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Declines in surface water quality has emerged as one of the foremost environmental, social, and political issues in the Midwestern United States over the past several decades. One of the leading causes of water quality issues in this region has been linked to non-point source surface runoff of soil, nutrients, and chemicals from primarily agricultural landscapes. Surface runoff negatively affects water by facilitating eutrophic conditions and additionally, negatively impacts landscapes by reducing the organic and top soil layers leading to production declines. Thus, best management practices that focus on reducing runoff rates in agricultural acreage are a high priority. The objective of this research project was to evaluate the use of forage grasses for reducing runoff. We simulated pasture establishment using a series of replicated indoor grow trays which included bare soil (control) as well as cool and warm-season pasture mixes. Upon exposure of experimental trays to a standard 2-inch spring rain, it was found that the bare soil exhibited the highest runoff potential with the two warm and cool-season treatments exhibiting increasingly less runoff. The implications of this research are important as this work provides insight into agricultural pasture establishment methodology that benefits environmental stewardship.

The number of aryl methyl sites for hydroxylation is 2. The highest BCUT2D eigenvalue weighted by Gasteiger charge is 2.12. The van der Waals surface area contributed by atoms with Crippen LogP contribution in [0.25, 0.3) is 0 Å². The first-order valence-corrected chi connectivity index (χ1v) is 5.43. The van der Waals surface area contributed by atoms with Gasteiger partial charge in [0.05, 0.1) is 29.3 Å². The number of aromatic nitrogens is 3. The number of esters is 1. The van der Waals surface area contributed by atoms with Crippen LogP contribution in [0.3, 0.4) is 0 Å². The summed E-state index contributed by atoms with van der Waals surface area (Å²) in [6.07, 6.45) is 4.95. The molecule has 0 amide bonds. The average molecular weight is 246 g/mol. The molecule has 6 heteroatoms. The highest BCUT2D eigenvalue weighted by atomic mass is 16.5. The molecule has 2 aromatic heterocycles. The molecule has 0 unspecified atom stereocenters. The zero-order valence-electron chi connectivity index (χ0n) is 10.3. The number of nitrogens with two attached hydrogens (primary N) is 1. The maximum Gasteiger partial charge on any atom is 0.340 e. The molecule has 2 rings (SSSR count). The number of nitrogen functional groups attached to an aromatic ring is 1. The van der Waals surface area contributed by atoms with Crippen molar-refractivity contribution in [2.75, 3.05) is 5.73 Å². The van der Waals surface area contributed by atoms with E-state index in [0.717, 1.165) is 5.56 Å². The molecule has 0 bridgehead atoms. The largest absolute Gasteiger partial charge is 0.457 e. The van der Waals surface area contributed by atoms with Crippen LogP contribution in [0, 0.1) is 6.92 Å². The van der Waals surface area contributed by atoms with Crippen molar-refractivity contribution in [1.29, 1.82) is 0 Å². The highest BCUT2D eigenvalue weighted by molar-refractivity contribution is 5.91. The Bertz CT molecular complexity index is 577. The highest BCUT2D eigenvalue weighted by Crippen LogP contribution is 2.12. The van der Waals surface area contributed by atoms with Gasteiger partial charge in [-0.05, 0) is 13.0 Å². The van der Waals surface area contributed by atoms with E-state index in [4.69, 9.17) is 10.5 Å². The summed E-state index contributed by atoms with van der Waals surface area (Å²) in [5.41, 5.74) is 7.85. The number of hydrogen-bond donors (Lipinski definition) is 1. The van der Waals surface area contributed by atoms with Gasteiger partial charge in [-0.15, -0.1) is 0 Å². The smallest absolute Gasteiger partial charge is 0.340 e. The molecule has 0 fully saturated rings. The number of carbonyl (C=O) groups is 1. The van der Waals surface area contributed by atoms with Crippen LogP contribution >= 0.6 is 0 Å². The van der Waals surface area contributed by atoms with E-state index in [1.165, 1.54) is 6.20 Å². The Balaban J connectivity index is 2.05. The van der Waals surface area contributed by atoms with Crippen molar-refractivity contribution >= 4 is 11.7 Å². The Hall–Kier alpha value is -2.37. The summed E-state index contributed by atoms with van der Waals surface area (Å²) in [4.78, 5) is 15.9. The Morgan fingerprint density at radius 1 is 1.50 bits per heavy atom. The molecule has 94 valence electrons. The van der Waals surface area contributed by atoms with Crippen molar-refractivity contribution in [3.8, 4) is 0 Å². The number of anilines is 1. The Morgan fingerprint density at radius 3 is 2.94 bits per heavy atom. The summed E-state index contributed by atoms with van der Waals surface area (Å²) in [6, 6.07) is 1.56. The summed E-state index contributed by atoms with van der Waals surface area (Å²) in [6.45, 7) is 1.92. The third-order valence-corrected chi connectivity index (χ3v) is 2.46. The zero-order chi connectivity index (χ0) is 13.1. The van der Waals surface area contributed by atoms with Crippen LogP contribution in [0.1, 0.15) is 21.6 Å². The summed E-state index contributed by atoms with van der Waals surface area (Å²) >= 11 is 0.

Publication Date

Spring 2020


Soil runoff; pasture grasses; Water quality


Biology | Ecology and Evolutionary Biology

Potential of Pasture Grasses to Reduce Soil Runoff in Simulated Spring Seeding Applications